Click here for a copy of the workshop programme. Click here for further information on attending the workshop.

HEPL 10th Anniversary event
Thursday 22 October 2015
Time: 18:15 - 19:45 
Venue: LSE

An event to mark the 10th anniversary of Health Economics Policy and Law will take place at the London School of Economics from 18:00 - 19:45 on Thursday 22 October 2015. The programme will begin with some words about HEPL from Patrick McCartan of Cambridge University Press. There will then be short statements from some of the members of HEPL’s International Advisory Board on what they think the biggest challenges will be in health care policy, either from the perspective of their own country or internationally, over the next 10 years. The presenters reflect the mix of disciplinary perspectives on which HEPL focuses (i.e. economics, political science and law).

Click here for further information.

To view all forthcoming and past events, please see the events page.

New Eurohealth on Health system developments in former Soviet countries

Eurohealth Volume 21 Number 2

Edited by Sherry Merkur, Anna Maresso and David McDaid, this issue’s Eurohealth Observer section looks at the challenges and achievements of former Soviet countries with regards to primary care, specialised and inpatient services, and pharmaceutical care as well as reforms in Ukraine and challenges to universal coverage in Uzbekistan. Other articles include: Health priorities for Luxembourg’s EU Presidency; Care for older people in Denmark and Norway; Dutch expectation on out-of-pocket payments; Inequity in long-term care use in Spain; and Eurohealth Monitor.



Assessing Improvements in Dementia Care and Support

The Department of Health (DH) commissioned a team from the London School of Economics and Political Science and the London School of Hygiene and Tropical Medicine (as part of the Policy Innovation Research Unit (PIRU) and with support from the NIHR School for Social Care Research) to conduct a review to map data available and to summarise key research evidence on trends in dementia care in England over recent years, particularly since 2009.

The report "Independent assessment of improvements in dementia care and support since 2009" is now available - click here.


Eurohealth Volume 21 Number 1

Reducing inequalities in health and health care

This Eurohealth issue provides a reflection on the 7th European Public Health Conference which was held in late 2014 in Glasgow. Articles in the Observer section look specifically at health inequalities - How Roma communities are responding to these; adaptation of health promotion and disease prevention interventions for migrant and ethnic minority populations; and the Glasgow Declaration. Other articles include: Learning from each other - where health promotion meets infectious diseases; Public health monitoring and reporting; Changing your health behaviour - regulate or not; Developing the public health workforce; Building sustainable and resilient health care systems; Leaving a legacy in Glasgow; Conclusions; and Eurohealth Monitor.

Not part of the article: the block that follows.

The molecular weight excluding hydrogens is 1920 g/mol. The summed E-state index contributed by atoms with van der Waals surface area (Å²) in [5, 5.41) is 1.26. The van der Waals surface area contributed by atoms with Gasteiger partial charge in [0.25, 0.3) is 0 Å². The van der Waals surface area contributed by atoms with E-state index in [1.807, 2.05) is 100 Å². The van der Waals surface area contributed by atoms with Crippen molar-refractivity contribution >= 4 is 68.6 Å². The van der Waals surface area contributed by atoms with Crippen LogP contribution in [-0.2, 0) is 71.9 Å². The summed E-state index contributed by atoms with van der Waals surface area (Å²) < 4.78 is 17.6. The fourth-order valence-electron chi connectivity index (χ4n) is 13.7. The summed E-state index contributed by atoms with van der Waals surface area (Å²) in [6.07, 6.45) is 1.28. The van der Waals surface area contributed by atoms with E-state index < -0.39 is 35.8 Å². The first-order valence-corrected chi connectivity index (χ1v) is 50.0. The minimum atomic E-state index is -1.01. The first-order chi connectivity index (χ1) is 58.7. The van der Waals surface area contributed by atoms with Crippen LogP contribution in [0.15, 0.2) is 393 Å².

To view more publications, please see the publications page.

Listed below are the three most recent blog posts from the LSEHSC blog:

Social investment in long-term care
by Geoff Ellis More people now reach an age where declining health make them dependent on help from others. Only a few EU countries provide extensive, publically financed care for these frail older people. In many countries, most care is provided on an unpaid, informal basis by family members, most of whom are women. While rising life expectancy increases the […]

Are bigger nursing homes better?
by Edward Norton Larger nursing homes appear to have lower mortality than smaller facilities. It is well known that larger homes tend to be lower cost, so we can ask whether economies of scale translate somehow into better quality. Is nursing home size related to quality of care? It is very hard to figure out the level of nursing home […]

Health system developments in former Soviet countries
by¬†Sherry Merkur, Anna Maresso and David McDaid Nearly 25 years after the dissolution of the Soviet Union all of the countries in the region are actively engaged in the process of reforming their health care systems, with various degrees of success. The latest issue of Eurohealth (volume 21, issue 2), just been published by the European Observatory on Health Systems […]


LSE Health logo
European Obs logo